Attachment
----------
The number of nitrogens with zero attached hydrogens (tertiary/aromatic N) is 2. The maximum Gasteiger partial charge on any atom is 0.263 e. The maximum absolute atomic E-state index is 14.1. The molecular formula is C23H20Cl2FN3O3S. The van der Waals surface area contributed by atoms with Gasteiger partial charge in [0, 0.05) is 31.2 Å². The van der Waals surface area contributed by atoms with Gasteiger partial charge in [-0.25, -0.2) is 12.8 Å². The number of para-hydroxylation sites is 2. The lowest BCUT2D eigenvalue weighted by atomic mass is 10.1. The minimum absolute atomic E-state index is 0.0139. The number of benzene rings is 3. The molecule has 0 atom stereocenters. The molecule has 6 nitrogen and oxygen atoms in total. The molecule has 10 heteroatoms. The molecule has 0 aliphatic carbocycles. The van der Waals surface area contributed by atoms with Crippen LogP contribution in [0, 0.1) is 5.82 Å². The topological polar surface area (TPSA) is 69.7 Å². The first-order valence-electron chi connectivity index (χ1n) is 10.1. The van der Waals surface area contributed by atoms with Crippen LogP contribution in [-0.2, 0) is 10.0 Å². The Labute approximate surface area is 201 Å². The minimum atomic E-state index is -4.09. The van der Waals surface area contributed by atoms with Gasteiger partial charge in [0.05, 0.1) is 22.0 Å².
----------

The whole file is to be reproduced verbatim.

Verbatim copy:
The number of nitrogens with zero attached hydrogens (tertiary/aromatic N) is 2. The maximum Gasteiger partial charge on any atom is 0.263 e. The maximum absolute atomic E-state index is 14.1. The molecular formula is C23H20Cl2FN3O3S. The van der Waals surface area contributed by atoms with Gasteiger partial charge in [0, 0.05) is 31.2 Å². The van der Waals surface area contributed by atoms with Gasteiger partial charge in [-0.25, -0.2) is 12.8 Å². The number of para-hydroxylation sites is 2. The lowest BCUT2D eigenvalue weighted by atomic mass is 10.1. The minimum absolute atomic E-state index is 0.0139. The number of benzene rings is 3. The molecule has 0 atom stereocenters. The molecule has 6 nitrogen and oxygen atoms in total. The molecule has 10 heteroatoms. The molecule has 0 aliphatic carbocycles. The van der Waals surface area contributed by atoms with Crippen LogP contribution in [0, 0.1) is 5.82 Å². The topological polar surface area (TPSA) is 69.7 Å². The first-order valence-electron chi connectivity index (χ1n) is 10.1. The van der Waals surface area contributed by atoms with Crippen LogP contribution in [-0.2, 0) is 10.0 Å². The Labute approximate surface area is 201 Å². The minimum atomic E-state index is -4.09. The van der Waals surface area contributed by atoms with Gasteiger partial charge in [0.05, 0.1) is 22.0 Å².